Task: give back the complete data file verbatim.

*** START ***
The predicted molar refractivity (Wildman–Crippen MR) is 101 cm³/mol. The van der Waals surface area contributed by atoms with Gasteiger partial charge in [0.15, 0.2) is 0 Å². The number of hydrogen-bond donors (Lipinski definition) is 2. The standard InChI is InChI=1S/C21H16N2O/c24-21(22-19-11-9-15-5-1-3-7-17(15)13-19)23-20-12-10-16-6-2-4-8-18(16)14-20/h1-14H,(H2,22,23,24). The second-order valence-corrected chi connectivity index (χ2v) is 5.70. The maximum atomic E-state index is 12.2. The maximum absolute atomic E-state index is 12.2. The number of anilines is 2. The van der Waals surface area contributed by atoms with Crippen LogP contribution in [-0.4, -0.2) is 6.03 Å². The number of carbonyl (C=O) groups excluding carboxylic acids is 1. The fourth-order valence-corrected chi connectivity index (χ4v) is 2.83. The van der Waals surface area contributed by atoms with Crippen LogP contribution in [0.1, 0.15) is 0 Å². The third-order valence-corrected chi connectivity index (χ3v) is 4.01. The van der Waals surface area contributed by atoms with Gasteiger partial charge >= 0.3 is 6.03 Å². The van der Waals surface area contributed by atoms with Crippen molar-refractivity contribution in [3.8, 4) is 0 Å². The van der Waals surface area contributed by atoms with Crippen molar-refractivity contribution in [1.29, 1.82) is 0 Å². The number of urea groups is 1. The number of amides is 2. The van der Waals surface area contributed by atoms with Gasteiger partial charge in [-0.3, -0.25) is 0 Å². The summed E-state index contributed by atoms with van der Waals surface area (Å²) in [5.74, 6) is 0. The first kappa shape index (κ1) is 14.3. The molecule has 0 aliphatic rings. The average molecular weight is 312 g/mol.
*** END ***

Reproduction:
The predicted molar refractivity (Wildman–Crippen MR) is 101 cm³/mol. The van der Waals surface area contributed by atoms with Gasteiger partial charge in [0.15, 0.2) is 0 Å². The number of hydrogen-bond donors (Lipinski definition) is 2. The standard InChI is InChI=1S/C21H16N2O/c24-21(22-19-11-9-15-5-1-3-7-17(15)13-19)23-20-12-10-16-6-2-4-8-18(16)14-20/h1-14H,(H2,22,23,24). The second-order valence-corrected chi connectivity index (χ2v) is 5.70. The maximum atomic E-state index is 12.2. The maximum absolute atomic E-state index is 12.2. The number of anilines is 2. The van der Waals surface area contributed by atoms with Crippen LogP contribution in [-0.4, -0.2) is 6.03 Å². The number of carbonyl (C=O) groups excluding carboxylic acids is 1. The fourth-order valence-corrected chi connectivity index (χ4v) is 2.83. The van der Waals surface area contributed by atoms with Crippen LogP contribution in [0.1, 0.15) is 0 Å². The third-order valence-corrected chi connectivity index (χ3v) is 4.01. The van der Waals surface area contributed by atoms with Gasteiger partial charge >= 0.3 is 6.03 Å². The van der Waals surface area contributed by atoms with Crippen molar-refractivity contribution in [3.8, 4) is 0 Å². The van der Waals surface area contributed by atoms with Crippen molar-refractivity contribution in [1.29, 1.82) is 0 Å². The number of urea groups is 1. The number of amides is 2. The van der Waals surface area contributed by atoms with Gasteiger partial charge in [-0.3, -0.25) is 0 Å². The summed E-state index contributed by atoms with van der Waals surface area (Å²) in [5.74, 6) is 0. The first kappa shape index (κ1) is 14.3. The molecule has 0 aliphatic rings. The average molecular weight is 312 g/mol.